What are financial assets? Definition and meaning
Financial assets are intangible assets such as bank deposits, bonds, and stocks, whose values are derived from a contractual claim of what they represent. Unlike property or commodities, they are not physical (apart from the documents’ paper).
Financial assets are more liquid than tangible assets, i.e. they can be turned into cash more rapidly.
While land or some other tangible asset has physical value, a financial document does not until it is converted into cash.
Types of financial assets
A certificate of deposit (CD) is a common type of financial asset. With a CD, the investor agrees to keep a set amount of money deposited, while the bank commits to pay a guaranteed rate of interest.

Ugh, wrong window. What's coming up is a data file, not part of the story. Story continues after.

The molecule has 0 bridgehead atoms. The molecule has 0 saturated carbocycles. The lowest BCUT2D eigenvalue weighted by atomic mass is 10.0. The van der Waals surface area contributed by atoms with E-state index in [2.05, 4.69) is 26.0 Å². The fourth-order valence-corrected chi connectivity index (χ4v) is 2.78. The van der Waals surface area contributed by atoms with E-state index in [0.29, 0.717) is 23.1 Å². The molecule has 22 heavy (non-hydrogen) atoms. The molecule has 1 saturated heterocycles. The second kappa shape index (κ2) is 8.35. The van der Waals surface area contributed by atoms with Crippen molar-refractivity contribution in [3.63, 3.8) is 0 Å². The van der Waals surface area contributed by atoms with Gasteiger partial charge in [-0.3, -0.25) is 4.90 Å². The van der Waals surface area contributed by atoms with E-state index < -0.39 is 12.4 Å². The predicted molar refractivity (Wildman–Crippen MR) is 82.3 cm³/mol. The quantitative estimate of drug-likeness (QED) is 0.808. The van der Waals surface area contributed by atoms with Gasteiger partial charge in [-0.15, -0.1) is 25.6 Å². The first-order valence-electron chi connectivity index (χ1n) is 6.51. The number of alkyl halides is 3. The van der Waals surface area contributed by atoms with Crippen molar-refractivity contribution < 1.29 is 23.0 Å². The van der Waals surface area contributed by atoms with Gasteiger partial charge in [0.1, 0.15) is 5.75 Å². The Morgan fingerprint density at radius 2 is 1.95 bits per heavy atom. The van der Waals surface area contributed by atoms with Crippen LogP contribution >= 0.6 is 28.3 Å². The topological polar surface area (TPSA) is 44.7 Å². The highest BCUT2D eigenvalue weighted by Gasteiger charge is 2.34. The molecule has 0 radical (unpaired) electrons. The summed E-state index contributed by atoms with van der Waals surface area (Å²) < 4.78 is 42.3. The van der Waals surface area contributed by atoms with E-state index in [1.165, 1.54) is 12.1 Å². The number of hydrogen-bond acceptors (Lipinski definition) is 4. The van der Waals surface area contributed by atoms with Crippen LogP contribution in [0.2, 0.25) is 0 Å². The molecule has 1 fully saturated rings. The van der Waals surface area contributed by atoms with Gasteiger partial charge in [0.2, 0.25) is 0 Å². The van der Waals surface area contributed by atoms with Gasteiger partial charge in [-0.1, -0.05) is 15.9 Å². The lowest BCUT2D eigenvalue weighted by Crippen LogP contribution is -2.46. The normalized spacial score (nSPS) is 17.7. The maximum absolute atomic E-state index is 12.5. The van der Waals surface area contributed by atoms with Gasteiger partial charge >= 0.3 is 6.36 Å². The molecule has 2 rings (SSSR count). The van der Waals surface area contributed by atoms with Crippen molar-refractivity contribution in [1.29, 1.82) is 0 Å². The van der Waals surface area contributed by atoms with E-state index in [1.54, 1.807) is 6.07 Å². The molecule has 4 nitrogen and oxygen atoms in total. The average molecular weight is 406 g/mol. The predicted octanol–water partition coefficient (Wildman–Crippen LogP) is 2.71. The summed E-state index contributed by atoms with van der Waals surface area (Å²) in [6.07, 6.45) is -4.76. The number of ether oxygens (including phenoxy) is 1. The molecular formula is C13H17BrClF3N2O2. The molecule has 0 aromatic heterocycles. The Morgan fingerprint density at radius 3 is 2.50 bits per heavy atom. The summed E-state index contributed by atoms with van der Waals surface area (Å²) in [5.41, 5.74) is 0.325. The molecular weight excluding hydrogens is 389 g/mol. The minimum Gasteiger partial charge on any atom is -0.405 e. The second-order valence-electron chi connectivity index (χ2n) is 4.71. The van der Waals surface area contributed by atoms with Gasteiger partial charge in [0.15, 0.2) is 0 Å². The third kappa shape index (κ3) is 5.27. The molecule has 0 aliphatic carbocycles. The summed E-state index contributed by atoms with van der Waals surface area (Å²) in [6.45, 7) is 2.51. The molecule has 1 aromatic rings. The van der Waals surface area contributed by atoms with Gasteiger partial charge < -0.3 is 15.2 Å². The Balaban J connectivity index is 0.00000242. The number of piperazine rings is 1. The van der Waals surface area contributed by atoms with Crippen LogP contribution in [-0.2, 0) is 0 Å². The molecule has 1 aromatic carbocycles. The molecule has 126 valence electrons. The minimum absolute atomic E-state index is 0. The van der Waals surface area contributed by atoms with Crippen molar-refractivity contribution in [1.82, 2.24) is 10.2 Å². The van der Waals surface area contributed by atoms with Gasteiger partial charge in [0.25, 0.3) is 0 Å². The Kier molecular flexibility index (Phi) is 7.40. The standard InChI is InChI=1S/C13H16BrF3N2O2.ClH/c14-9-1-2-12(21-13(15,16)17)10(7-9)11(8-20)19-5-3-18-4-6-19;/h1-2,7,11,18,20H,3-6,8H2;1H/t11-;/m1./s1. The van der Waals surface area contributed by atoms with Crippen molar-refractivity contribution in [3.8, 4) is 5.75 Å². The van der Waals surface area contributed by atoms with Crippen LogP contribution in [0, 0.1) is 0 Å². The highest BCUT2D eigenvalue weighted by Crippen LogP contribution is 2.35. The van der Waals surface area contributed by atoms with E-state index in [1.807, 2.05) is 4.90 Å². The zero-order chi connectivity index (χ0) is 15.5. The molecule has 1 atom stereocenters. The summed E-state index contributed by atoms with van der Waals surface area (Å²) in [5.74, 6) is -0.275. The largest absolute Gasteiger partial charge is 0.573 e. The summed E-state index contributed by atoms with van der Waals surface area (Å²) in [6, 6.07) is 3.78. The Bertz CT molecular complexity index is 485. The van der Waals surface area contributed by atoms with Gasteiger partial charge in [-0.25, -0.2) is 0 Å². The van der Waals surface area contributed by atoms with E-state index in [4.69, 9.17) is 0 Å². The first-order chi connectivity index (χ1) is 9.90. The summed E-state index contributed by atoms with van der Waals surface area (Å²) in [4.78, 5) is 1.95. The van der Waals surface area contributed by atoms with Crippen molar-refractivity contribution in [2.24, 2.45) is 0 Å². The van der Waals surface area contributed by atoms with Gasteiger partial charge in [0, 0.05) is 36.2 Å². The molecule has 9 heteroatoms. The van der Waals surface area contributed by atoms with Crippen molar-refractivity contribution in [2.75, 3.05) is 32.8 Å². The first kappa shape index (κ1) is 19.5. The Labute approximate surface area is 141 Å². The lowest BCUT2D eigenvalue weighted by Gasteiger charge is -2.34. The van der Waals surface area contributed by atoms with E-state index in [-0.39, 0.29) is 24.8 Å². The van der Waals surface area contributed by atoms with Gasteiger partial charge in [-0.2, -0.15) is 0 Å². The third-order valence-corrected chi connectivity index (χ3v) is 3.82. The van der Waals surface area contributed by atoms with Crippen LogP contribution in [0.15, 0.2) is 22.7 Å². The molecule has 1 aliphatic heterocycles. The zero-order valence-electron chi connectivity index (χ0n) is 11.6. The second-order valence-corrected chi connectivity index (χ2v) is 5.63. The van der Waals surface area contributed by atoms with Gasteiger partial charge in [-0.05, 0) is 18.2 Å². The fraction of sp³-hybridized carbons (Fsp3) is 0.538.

Bonds, which are sold by companies and governments, are also popular financial assets. Investors buy them to finance short-term projects.
A bond is a legal document that states how much money the investor has lent the borrower and when it needs to be paid back (plus interest).
Shares (stocks) are financial assets with no agreed ending date. When an investor buys stocks, he/she becomes part owner of a company and shares in its profits and losses. Stocks can be kept for as long as you like, and may be sold to other investors.
Financial assets are valued according to how much cash they can be converted to. The value of people’s financial assets can change significantly, especially if much of their wealth is in the form of stocks, whose prices fluctuate hourly.
With the majority of financial assets with a maturity date in the contract, cashing out too early can cost the investor financial penalties.